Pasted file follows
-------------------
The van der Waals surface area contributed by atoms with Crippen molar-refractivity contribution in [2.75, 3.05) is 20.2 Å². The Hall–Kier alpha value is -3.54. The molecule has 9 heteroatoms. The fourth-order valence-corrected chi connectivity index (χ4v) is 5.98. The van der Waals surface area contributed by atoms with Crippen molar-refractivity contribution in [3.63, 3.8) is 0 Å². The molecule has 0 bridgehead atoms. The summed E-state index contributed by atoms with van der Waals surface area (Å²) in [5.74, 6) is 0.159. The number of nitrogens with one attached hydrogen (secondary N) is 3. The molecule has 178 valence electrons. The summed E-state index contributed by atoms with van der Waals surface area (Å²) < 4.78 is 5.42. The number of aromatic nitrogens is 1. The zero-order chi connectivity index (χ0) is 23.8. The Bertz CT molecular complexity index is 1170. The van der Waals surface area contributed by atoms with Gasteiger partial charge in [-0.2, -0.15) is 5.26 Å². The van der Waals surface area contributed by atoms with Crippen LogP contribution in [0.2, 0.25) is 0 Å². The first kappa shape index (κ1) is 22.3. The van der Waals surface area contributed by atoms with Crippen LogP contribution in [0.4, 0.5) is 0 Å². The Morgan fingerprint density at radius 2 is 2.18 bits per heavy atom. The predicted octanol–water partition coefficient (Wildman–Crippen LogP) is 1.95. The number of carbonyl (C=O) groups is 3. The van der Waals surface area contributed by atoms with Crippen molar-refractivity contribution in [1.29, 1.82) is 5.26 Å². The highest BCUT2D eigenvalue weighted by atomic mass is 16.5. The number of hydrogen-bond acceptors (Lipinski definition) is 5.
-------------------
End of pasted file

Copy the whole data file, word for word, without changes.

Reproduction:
The van der Waals surface area contributed by atoms with Crippen molar-refractivity contribution in [2.75, 3.05) is 20.2 Å². The Hall–Kier alpha value is -3.54. The molecule has 9 heteroatoms. The fourth-order valence-corrected chi connectivity index (χ4v) is 5.98. The van der Waals surface area contributed by atoms with Crippen molar-refractivity contribution in [3.63, 3.8) is 0 Å². The molecule has 0 bridgehead atoms. The summed E-state index contributed by atoms with van der Waals surface area (Å²) in [5.74, 6) is 0.159. The number of nitrogens with one attached hydrogen (secondary N) is 3. The molecule has 178 valence electrons. The summed E-state index contributed by atoms with van der Waals surface area (Å²) < 4.78 is 5.42. The number of aromatic nitrogens is 1. The zero-order chi connectivity index (χ0) is 23.8. The Bertz CT molecular complexity index is 1170. The van der Waals surface area contributed by atoms with Gasteiger partial charge in [-0.2, -0.15) is 5.26 Å². The van der Waals surface area contributed by atoms with Crippen LogP contribution in [0.2, 0.25) is 0 Å². The first kappa shape index (κ1) is 22.3. The van der Waals surface area contributed by atoms with Crippen LogP contribution in [0.4, 0.5) is 0 Å². The Morgan fingerprint density at radius 2 is 2.18 bits per heavy atom. The predicted octanol–water partition coefficient (Wildman–Crippen LogP) is 1.95. The number of carbonyl (C=O) groups is 3. The van der Waals surface area contributed by atoms with Crippen molar-refractivity contribution in [1.29, 1.82) is 5.26 Å². The highest BCUT2D eigenvalue weighted by atomic mass is 16.5. The number of hydrogen-bond acceptors (Lipinski definition) is 5.